あけましておめでとうございます。

 

 

Tadaima

It is with an intense sense of relief that I am sitting here typing this. The past three or four months have been, easily, the most hectic time of my life so far. I realize this is merely the problem of having a productive life on earth, and fully expect it to get busier as the days, months, years go by. I will accept that challenge when it arises, but for now, this time was intense enough to satisfy the morbid cravings of the last shredded remains of any over-achiever in me.

The reason that I’ve been away from blogging for so long is primarily thanks to my being committed pretty heavily to my job. Working 10+ hour days, 6 days a week while scavenging a life outside of work can start to add up fast, and during the past 5 or 6 weeks, I felt distinctly as though I was running on the final scrapings of the last reserves of my energy, and physically, all I wanted was sleep, all the time. The only thing that kept me going was the thought, I cannot lose to this.

I have a general interest in personal growth and, since my introduction to Japanese social philosophies, an avid obsession with “becoming stronger”. I feel as though this almost-academically-observational sense of perspective of my own experience, as well as that of others’, affords me a certain unsympathetic awareness of my innate human weaknesses and an ability to overcome them.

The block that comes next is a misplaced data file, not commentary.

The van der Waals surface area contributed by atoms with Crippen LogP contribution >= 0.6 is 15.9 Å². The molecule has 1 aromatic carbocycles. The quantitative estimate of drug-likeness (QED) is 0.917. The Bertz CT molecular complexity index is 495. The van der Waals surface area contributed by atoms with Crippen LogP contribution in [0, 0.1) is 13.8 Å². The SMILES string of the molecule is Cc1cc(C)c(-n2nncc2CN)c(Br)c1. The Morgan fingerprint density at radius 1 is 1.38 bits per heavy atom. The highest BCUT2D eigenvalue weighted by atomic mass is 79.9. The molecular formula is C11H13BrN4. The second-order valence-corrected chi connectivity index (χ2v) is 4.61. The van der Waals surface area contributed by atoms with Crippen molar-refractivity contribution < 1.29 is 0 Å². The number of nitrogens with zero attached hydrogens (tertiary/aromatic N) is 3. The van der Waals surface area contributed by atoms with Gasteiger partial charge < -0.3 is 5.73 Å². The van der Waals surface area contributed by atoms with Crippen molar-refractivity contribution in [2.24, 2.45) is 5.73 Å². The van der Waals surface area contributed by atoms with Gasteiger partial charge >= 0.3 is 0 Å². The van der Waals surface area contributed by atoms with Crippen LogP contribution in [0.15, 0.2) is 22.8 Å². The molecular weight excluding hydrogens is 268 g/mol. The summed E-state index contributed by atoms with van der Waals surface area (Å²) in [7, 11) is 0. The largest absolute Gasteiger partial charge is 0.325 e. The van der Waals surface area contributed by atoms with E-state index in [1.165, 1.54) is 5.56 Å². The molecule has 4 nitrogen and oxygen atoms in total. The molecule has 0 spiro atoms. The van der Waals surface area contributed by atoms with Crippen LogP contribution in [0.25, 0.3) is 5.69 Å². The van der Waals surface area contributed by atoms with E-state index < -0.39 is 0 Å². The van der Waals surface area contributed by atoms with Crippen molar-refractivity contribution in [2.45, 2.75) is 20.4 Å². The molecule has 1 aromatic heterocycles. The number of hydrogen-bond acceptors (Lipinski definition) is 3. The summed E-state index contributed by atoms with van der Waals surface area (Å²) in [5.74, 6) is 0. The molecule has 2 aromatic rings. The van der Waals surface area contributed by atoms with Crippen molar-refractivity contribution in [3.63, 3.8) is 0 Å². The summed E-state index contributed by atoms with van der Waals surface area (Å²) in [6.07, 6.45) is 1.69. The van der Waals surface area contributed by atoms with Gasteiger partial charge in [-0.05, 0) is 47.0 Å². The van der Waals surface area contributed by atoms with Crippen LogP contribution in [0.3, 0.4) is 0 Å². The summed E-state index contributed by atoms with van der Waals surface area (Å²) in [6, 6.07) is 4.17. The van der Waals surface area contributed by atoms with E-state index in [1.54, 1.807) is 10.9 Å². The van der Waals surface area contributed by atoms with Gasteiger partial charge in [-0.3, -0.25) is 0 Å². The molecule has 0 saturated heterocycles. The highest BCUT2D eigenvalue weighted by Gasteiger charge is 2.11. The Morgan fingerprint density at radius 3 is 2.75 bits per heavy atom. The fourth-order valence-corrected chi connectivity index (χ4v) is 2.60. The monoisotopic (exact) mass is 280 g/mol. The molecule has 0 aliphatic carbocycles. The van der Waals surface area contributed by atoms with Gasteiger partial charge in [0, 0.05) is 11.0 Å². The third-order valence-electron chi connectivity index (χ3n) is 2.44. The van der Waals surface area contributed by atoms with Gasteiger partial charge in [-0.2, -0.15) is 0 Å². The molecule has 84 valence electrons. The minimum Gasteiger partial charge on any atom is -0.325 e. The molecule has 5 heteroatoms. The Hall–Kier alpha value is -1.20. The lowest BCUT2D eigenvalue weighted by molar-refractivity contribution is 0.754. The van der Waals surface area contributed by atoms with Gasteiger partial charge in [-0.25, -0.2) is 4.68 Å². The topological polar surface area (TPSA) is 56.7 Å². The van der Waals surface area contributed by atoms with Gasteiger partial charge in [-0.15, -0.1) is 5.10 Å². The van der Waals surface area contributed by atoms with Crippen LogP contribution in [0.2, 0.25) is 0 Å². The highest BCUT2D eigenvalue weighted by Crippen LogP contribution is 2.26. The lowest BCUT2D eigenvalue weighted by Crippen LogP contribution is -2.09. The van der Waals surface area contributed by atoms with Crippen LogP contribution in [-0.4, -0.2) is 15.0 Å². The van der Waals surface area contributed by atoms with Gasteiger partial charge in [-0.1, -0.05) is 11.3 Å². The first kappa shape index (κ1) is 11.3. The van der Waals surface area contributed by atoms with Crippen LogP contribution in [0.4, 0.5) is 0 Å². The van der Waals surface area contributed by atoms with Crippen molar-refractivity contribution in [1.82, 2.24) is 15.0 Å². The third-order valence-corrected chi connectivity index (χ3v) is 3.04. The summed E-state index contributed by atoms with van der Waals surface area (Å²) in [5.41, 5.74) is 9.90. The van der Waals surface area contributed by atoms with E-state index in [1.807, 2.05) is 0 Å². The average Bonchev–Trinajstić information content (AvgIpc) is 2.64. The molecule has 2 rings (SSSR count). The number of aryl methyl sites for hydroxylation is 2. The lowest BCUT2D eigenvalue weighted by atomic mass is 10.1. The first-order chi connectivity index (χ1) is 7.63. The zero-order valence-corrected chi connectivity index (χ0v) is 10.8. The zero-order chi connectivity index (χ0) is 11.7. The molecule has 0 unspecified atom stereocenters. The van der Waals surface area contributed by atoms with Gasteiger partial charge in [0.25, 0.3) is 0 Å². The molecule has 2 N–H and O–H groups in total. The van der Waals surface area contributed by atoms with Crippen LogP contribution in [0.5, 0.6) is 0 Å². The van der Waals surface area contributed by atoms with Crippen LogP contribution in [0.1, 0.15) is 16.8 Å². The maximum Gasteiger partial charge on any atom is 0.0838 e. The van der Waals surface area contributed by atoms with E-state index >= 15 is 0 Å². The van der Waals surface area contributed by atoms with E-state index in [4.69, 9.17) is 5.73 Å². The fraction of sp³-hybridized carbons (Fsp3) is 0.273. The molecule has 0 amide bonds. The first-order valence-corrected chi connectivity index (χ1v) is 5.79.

As most of my more melodramatically tragic habits are, I believe I picked this tendency up from GACKT. I thought often of the stories of him literally working until he collapsed, fell ill, etc. While these instances are examples of pushing extremes unhealthily far, the core value demonstrated within them has inspired me greatly, and I’ve carried the base sentiment in the not-so-back of my mind through this intense and hectic period.

“Only those who will risk going too far can possibly find out how far one can go.”
-T.S. Elliot

When natural energy became replaced by caffeine, pain-killers and pure willpower, I got to the point where every day my body was telling me no, while my mind continued to say yes. In the beginning, it was a struggle to make it through the craziness of each day, and in many ways, it only got harder as the weeks went by. But also, like moving through physical pain barriers and the struggles of physical improvement, after a while I could really begin to gauge the progress of my spirit, and how much my capacity to deal with the crazy experience had increased from Day One. Of course, it’s not enough to acknowledge that you’ve grown – from the place of flexing new muscles you didn’t really believe you were building, the desire to become stronger only increases.